It’s hard to find good instruction, and you don’t necessarily find it at an art school. I’ve had some good training, some in an art school but there it was frustrating to have concept pushed over skills, and I had to thank earlier teachers for giving me training in drawing. I’ve got holes in my education, but I’ve had enough training to know when a teacher isn’t helping, and I find your videos really, really good. You’re very generous with your information, and clear. The course might be what my daughter and I need to help her towards her BFA, and me to just paint better.

Reply

Will Kemp September 27, 2013

Hi Susan,

Nice to hear from you, and great to hear you’ve been finding the videos clear and easy to follow. Having a solid basis in drawing will always stand you in a good position when learning painting. Enjoy exploring the rest of the site.

Cheers,
Will

Reply

Mary Almeida October 31, 2013

This is such a great site!!! I will be soon on my journey to a BFA, and I found a lots of great information and what to expect in class. Thanks Will

Reply

Will Kemp October 31, 2013

Really pleased to hear it Mary.

Cheers,
Will

Reply

Elvira December 30, 2013

Hi Will
Thank you very much for teaching. Can I please ask a conceptual question about choosing a scene for a landscape. There is a huge difference between painting ga and photographs. Sometimes I look at he view through the camera, it looks pretty from the top of the hill, but as a painting maybe not. Where is the painter, where is the viewer? Should the landscape scene be close to the viewer’s eyes and not a kind of arial view. How do I look at nature and choose what “works” to be a painting? My question I realize is more about how to look and how it affects the view? What is a successful composition choice? Thank you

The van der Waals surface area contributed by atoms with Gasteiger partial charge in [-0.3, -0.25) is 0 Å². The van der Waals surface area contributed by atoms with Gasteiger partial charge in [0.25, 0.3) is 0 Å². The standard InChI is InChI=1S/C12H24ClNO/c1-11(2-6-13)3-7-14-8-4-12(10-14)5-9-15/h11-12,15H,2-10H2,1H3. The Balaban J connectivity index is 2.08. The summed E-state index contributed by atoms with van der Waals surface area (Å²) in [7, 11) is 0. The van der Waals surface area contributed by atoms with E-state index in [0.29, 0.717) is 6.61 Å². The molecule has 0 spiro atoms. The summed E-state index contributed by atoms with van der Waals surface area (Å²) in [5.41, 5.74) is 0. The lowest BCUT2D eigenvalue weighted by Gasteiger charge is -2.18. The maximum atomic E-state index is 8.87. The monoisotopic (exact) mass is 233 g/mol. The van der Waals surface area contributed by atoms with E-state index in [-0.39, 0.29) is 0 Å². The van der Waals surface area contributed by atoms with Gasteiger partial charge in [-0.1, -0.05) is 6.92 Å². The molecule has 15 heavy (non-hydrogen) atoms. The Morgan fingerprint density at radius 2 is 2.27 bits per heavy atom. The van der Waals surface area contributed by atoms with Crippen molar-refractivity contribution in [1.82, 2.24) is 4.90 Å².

Reply

Will Kemp December 31, 2013

Hi Elvira,

This is often where drawing comes in. It acts as a bridge between the view through the viewfinder and the final painting. This is often the quickest way to sharpen your composition.

Hope this helps,

Cheers,
Will

Reply

William Rodriguez April 6, 2014

When can we expect to have A Beginners Guide to Light & Shadow : Part 3

Reply

Will Kemp April 7, 2014

Should be live next week William,
Cheers,
Will

Reply

patricia May 4, 2014

Hi
I am 66 years old and have a dream to have an art exhibition at 80. I have done a lot of children’s work in schools and church so all my art work have been large visual aids. ie one 10 foot Goliath or 8 foot Big Ben for the Narnia series we did. However it is hard to get SMALL!!!!

I met an artist in Israel last year on a trip and she said you need someone to speak to you about “composition”. So today i looked on the computer and there you were. After only one session my mind is in top gear. It makes sense. And there is more to come!!! I am so encouraged. My confidence has soared,

Thank you so much.
On my way to my exhibition
Patricia

Reply

Will Kemp May 4, 2014

Great one Patricia, so pleased you found the article helpful, great to hear you’re feeling inspired towards your exhibition!

Cheers,
Will

Reply

Solly May 21, 2014

Hi Will

I am really interested in doing acrylic painting and your tutorial has helped alot. Thank you for sharing. I am not able to subscribe and participate in your online class, but grateful for some assistance through your web and email correspondence.

Thanks

solly
Philippines

Reply

Will Kemp May 21, 2014

Hi Solly, pleased you’ve been enjoying the lessons and hopefully the free painting tutorials have been helping you improve.
Cheers,
Will

Reply

Alice Ann Hengesbach August 9, 2014

Laughing so hard … I never knew that is the reason for the grid overlay on the camera! Thank you … Alice Ann

Reply

Will Kemp August 9, 2014

Ha ha, pleased it helped Alice!
Cheers,
Will

Reply

Leave a Comment

Previous post:

Next post: